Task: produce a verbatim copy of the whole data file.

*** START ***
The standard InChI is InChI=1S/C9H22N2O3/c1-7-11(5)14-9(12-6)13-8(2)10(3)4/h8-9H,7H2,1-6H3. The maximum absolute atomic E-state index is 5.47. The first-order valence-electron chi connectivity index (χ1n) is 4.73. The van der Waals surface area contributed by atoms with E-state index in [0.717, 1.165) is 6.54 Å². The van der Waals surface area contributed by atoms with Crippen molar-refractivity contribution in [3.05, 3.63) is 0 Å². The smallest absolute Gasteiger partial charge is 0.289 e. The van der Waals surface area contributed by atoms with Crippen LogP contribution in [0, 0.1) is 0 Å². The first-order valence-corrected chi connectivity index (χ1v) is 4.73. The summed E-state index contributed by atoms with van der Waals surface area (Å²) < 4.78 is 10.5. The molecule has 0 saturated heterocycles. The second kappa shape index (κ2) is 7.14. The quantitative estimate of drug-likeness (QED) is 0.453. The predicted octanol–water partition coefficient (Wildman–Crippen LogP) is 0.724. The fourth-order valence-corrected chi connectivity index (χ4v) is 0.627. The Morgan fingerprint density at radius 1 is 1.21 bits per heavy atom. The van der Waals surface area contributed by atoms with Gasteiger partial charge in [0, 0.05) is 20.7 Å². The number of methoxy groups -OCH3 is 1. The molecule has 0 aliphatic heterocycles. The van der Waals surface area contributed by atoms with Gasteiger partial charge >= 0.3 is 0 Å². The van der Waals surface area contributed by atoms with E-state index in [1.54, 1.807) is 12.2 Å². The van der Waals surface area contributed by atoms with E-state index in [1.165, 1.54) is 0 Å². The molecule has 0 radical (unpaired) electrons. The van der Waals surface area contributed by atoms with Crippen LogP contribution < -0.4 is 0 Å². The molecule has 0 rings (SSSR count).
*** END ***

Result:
The standard InChI is InChI=1S/C9H22N2O3/c1-7-11(5)14-9(12-6)13-8(2)10(3)4/h8-9H,7H2,1-6H3. The maximum absolute atomic E-state index is 5.47. The first-order valence-electron chi connectivity index (χ1n) is 4.73. The van der Waals surface area contributed by atoms with E-state index in [0.717, 1.165) is 6.54 Å². The van der Waals surface area contributed by atoms with Crippen molar-refractivity contribution in [3.05, 3.63) is 0 Å². The smallest absolute Gasteiger partial charge is 0.289 e. The van der Waals surface area contributed by atoms with Crippen LogP contribution in [0, 0.1) is 0 Å². The first-order valence-corrected chi connectivity index (χ1v) is 4.73. The summed E-state index contributed by atoms with van der Waals surface area (Å²) < 4.78 is 10.5. The molecule has 0 saturated heterocycles. The second kappa shape index (κ2) is 7.14. The quantitative estimate of drug-likeness (QED) is 0.453. The predicted octanol–water partition coefficient (Wildman–Crippen LogP) is 0.724. The fourth-order valence-corrected chi connectivity index (χ4v) is 0.627. The Morgan fingerprint density at radius 1 is 1.21 bits per heavy atom. The van der Waals surface area contributed by atoms with Gasteiger partial charge in [0, 0.05) is 20.7 Å². The number of methoxy groups -OCH3 is 1. The molecule has 0 aliphatic heterocycles. The van der Waals surface area contributed by atoms with Gasteiger partial charge >= 0.3 is 0 Å². The van der Waals surface area contributed by atoms with E-state index in [1.54, 1.807) is 12.2 Å². The van der Waals surface area contributed by atoms with E-state index in [1.165, 1.54) is 0 Å². The molecule has 0 radical (unpaired) electrons. The van der Waals surface area contributed by atoms with Crippen LogP contribution < -0.4 is 0 Å². The molecule has 0 rings (SSSR count).